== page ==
Starbucks employees in Buffalo attempt to unionise to tackle chronic issues
- Employees filed a petition with the National Labor Relations Board
- Issues faced by workers include understaffing and insufficient training
- Starbucks has no unions at its more than 8,000 company-owned stores in the US
Employees of three Starbucks coffee shop branches in New York's Buffalo. on Monday, filed petitions at the National Labor Relations Board demanding a vote on union representation, according to US media reports.
The new petition sought to address problems at the coffee giant such as insufficient training, understaffing, unpredictable scheduling and other chronic issues, according to statements given by some employees to the New York Times.
The employees also wanted to unite under a common banner that is being labeled as Starbucks Workers United, according to reports from Associated Press.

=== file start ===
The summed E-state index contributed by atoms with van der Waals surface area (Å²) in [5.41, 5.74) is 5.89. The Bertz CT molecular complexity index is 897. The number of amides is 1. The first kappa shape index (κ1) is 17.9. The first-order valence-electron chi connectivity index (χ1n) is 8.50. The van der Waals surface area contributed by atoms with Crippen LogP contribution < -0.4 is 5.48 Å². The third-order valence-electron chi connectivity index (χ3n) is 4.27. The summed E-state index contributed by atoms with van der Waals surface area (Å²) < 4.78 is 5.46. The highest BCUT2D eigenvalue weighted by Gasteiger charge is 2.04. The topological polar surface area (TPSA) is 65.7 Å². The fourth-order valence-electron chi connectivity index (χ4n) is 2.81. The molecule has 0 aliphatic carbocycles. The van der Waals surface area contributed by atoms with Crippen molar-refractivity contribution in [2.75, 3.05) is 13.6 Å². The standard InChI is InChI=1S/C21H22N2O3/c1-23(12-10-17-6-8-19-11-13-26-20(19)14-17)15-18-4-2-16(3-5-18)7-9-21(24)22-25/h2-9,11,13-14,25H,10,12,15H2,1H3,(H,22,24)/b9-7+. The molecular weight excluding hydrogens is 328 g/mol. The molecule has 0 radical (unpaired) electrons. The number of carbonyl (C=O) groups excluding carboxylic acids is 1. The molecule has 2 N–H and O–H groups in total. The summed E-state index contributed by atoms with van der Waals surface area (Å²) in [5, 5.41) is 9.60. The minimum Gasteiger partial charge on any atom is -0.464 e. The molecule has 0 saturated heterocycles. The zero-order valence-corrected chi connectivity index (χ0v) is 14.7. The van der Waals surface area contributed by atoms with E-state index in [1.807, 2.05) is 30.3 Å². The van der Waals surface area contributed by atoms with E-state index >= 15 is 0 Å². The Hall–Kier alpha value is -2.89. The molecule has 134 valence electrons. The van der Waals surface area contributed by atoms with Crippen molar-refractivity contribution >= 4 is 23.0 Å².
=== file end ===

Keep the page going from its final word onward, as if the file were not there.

A joint letter formulated by an organising committee consisting of about four dozen Starbucks employees was sent to Kevin Johnson, the CEO of the beverage giant, demanding assurances that employees who support the idea of a union would not face reprisals.
In a statement, the company said: “We respect our partners’ right to organize but believe that they would not find it necessary given our pro-partner environment", according to reports from Associated Press.
Starbucks has no unions at its more than 8,000 company-owned stores in the United States. It is appealing a ruling by an NLRB administrative law judge in June that it unlawfully retaliated against two Philadelphia baristas who sought to unionize.
The efforts of unionising employees in Buffalo would keep reportedly keep the impact to a minimum. Even if the campaign is successful, the unions will only remain in the area and not expand to other localities.
However, workers of Starbucks in Buffalo say that they have already garnered more than enough support to qualify for a vote.
Starbucks, which refers to workers as partners, says it offers “world-class benefits,” including health coverage, paid time off, parental leave, 401(k) and stock incentives and full college tuition through Arizona State’s online degree programs, according to reports from Associated Press.
(With AP inputs)